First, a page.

Clearing the Confusion: Assisted Living Terminology
Finding senior living care can be stressful and difficult. It’s an experience that few people know much about before having to deal with it first hand, making it a confusing and unfruitful search. A problem that many people run into while searching for long term care, is the new terminology. Acronyms like ADL and POA, while simple to explain, can be baffling during this already hectic time. To help clear the air, we’ve provided a list of words and phrases that have puzzled previous inquirers;
- Nursing Home vs. Assisted Living
- A skilled nursing facility is an institution that provides 24 hour medical and rehabilitative care whereas an assisted living facility provides mostly custodial care(dining services, activities, and most activities of daily living), and community services.
- ADL stands for activities of daily living such as eating, showering, incontinence, medication management, and transferring. ADL’s are often used as a method of measuring what type of care facility the resident needs.
- Two Person Transfer
- This means that the resident requires two people to move the resident from position to position(from wheelchair to bed, couch to wheelchair, etc.).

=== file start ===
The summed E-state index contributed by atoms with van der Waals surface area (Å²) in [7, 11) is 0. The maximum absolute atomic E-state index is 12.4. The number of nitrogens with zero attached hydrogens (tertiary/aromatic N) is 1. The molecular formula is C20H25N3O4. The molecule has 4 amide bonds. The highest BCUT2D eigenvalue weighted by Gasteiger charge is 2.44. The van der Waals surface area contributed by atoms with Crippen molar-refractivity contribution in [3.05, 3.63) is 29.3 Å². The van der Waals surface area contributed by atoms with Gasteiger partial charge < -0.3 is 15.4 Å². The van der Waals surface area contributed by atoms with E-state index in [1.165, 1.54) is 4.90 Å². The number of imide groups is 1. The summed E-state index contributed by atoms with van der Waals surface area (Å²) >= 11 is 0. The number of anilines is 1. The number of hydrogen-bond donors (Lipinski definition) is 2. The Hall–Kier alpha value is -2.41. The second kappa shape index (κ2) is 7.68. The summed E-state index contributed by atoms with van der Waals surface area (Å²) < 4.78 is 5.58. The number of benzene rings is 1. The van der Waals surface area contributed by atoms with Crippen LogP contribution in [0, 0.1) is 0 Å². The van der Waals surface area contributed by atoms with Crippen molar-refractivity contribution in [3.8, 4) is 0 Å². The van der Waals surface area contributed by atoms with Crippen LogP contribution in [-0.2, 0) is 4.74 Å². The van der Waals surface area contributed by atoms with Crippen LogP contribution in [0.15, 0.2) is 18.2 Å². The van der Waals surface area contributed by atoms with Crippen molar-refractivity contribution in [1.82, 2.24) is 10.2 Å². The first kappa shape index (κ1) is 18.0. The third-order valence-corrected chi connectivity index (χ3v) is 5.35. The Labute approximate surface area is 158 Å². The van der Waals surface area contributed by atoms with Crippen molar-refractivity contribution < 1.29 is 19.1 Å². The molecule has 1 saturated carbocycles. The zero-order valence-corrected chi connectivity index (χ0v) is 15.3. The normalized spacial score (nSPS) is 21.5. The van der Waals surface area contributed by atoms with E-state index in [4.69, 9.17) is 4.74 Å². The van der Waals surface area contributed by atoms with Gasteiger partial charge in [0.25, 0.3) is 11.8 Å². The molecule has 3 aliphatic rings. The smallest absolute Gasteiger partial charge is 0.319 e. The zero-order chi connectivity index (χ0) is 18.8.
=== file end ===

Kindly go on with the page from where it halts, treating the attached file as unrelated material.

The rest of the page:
- Resident Type
- Resident type (type I, II, III…etc.) refers to the level of care that the resident in the facility will be requiring, and the level of care that facility offers. For example, Bel Aire Senior Living in American Fork offers type I and type II care(including memory care), which signifies that we can care for all ADL’s up to, but not including a two person transfer.
- This is a legal acronym that is short for Power of Attorney. It is the person acting legally on behalf of the resident (whether that is themselves, a relative, or spouse).
- Respite Care vs. Adult Day Care
- Respite care refers to short-term services offered by senior living and nursing facilities to house aging or impaired loved ones while their regular care takers are away for more than 24 hours. Adult day care, on the other hand, refers to day care services that some facilities and private institutions offer to take care of the elderly or impaired while their regular caregivers are at work, generally for less than 24 hours.
- HHA stands for Home Health Aide. Home health aides are people trained to assist residents with basic health care tasks. They are often employed by home health agencies that supervise them via a registered nurse.
More information on common long term care key words and phrases can be found at https://www.pioneernetwork.net/wp-content/uploads/2016/10/Definitions-of-Common-Terms-Used-in-Long-Term-Care-and-Culture-Change.pdf